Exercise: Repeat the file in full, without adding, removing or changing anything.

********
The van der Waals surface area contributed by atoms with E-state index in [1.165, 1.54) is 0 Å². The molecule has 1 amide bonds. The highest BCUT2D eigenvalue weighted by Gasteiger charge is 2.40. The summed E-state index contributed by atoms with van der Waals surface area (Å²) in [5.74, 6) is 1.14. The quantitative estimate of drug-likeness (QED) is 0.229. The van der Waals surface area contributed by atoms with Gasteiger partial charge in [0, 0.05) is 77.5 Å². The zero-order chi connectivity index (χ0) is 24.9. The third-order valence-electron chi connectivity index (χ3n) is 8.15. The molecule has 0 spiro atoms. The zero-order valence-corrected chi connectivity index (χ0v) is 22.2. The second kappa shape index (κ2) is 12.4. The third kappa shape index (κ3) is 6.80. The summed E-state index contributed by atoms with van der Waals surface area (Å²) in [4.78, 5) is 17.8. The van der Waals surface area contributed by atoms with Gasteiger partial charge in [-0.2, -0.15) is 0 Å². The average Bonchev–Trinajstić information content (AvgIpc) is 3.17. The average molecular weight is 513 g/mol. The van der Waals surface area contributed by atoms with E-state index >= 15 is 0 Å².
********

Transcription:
The van der Waals surface area contributed by atoms with E-state index in [1.165, 1.54) is 0 Å². The molecule has 1 amide bonds. The highest BCUT2D eigenvalue weighted by Gasteiger charge is 2.40. The summed E-state index contributed by atoms with van der Waals surface area (Å²) in [5.74, 6) is 1.14. The quantitative estimate of drug-likeness (QED) is 0.229. The van der Waals surface area contributed by atoms with Gasteiger partial charge in [0, 0.05) is 77.5 Å². The zero-order chi connectivity index (χ0) is 24.9. The third-order valence-electron chi connectivity index (χ3n) is 8.15. The molecule has 0 spiro atoms. The zero-order valence-corrected chi connectivity index (χ0v) is 22.2. The second kappa shape index (κ2) is 12.4. The third kappa shape index (κ3) is 6.80. The summed E-state index contributed by atoms with van der Waals surface area (Å²) in [4.78, 5) is 17.8. The van der Waals surface area contributed by atoms with Gasteiger partial charge in [-0.2, -0.15) is 0 Å². The average Bonchev–Trinajstić information content (AvgIpc) is 3.17. The average molecular weight is 513 g/mol. The van der Waals surface area contributed by atoms with E-state index >= 15 is 0 Å².